MANILA, May 26 (Xinhua) -- The Philippines is bracing for super typhoon Mawar which threatens to dump rains and severe winds across the archipelago this weekend.
The Philippine Atmospheric, Geophysical and Astronomical Services Administration Friday warned that Mawar will dump rains that can trigger flash floods and landslides in many areas, including Metro Manila, as it continues to gain strength while moving towards the Philippines.
In its latest advisory, the state weather bureau said Mawar was spotted east of Luzon island, blowing northwestward at 25 kilometers per hour, packing 215 kilometers per hour winds and gusts of up to 265 kilometers per hour.
Mawar is forecast to enter the Philippines either on Friday night or early Saturday morning, becoming the second cyclone to hit the Southeast Asian country this year.
The bureau warned that "strong to storm-force conditions" and "strong to gale-force conditions" may be experienced over the northernmost Luzon region.
Mawar is also forecast to enhance the Southwest Monsoon, which may bring monsoon rains over the western parts of Luzon island and the central Philippines beginning on Sunday or Monday.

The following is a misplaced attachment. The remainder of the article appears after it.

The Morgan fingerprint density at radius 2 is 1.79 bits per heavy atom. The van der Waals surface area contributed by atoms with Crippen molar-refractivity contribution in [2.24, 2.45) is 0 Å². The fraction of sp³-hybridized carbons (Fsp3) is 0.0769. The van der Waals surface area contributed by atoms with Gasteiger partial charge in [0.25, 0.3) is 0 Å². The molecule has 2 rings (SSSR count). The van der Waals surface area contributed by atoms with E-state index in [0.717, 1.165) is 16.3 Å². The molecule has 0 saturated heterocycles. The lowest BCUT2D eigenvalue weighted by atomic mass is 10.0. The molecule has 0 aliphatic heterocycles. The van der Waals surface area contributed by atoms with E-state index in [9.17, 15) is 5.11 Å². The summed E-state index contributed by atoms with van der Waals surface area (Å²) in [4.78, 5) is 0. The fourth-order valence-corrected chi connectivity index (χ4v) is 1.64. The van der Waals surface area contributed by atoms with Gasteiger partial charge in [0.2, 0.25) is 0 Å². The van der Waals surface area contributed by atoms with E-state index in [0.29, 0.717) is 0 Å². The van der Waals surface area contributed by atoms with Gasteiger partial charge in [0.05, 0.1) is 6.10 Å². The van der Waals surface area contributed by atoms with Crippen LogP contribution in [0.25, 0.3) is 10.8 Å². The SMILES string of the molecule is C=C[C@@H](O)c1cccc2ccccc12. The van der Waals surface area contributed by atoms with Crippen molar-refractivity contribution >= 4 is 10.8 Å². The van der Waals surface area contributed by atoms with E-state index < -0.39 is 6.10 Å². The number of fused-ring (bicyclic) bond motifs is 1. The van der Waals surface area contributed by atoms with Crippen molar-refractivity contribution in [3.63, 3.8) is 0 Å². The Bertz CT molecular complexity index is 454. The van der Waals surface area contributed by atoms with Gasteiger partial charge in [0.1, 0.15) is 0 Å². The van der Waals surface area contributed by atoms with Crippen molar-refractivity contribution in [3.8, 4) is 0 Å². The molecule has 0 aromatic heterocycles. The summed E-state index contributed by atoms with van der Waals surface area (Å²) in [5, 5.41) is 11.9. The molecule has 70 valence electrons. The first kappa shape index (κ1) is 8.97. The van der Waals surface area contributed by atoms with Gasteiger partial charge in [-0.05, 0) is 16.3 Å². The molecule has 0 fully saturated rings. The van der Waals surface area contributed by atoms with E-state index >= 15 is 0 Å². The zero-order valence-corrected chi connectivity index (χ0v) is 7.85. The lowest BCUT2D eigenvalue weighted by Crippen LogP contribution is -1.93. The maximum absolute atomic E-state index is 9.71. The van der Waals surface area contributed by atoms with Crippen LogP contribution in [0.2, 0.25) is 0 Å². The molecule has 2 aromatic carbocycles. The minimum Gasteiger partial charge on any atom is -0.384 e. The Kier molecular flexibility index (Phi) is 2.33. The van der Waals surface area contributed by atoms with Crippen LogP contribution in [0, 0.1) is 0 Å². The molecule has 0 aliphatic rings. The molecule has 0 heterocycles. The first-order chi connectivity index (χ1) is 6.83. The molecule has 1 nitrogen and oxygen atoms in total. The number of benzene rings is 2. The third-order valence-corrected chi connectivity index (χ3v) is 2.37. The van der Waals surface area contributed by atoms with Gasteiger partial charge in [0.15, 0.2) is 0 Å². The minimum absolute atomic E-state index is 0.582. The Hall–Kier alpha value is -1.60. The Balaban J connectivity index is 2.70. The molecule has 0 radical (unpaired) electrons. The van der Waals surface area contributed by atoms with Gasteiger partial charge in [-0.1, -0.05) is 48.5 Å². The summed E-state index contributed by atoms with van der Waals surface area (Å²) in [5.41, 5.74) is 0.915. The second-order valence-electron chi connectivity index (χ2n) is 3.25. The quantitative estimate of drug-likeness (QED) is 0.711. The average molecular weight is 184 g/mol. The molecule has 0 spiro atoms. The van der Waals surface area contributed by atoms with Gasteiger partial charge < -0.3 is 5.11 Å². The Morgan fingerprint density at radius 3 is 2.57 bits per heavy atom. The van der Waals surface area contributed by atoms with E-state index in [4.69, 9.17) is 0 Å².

The Philippine Coast Guard, the military, and the police are on alert and ensure the teams' readiness in disaster response operations. Troops also transported goods to remote Batanes province located on Mawar's moving path.
Philippine Red Cross chairman and CEO Richard Gordon said the agency "is in the midst of preparation ahead of Mawar."
"Philippine Red Cross's rescue and relief assets, equipment, and volunteers are ready to move," Gordon said, adding that the agency's food trucks, relief goods, water tankers, and loaders are in place and can be mobilized instantly.
The Philippine Ports Authority on Friday suspended sea trips in several provinces. Authorities urged coastal and landslide-prone residents to be vigilant and to evacuate safely as the typhoon approached.
Located in the Pacific Ring of Fire, the Philippines is among the most disaster-prone countries globally, with active volcanoes, frequent earthquakes and an average of 20 typhoons a year, causing floods and landslides.
Nearly three-fourths of the country's population is vulnerable to multiple natural hazards, and such disasters worsen poverty in typhoon-prone provinces along the country's eastern seaboard.
In recent years, the Philippines has been hit by several major disasters, including super typhoon Haiyan in 2013, which killed over 7,000 people.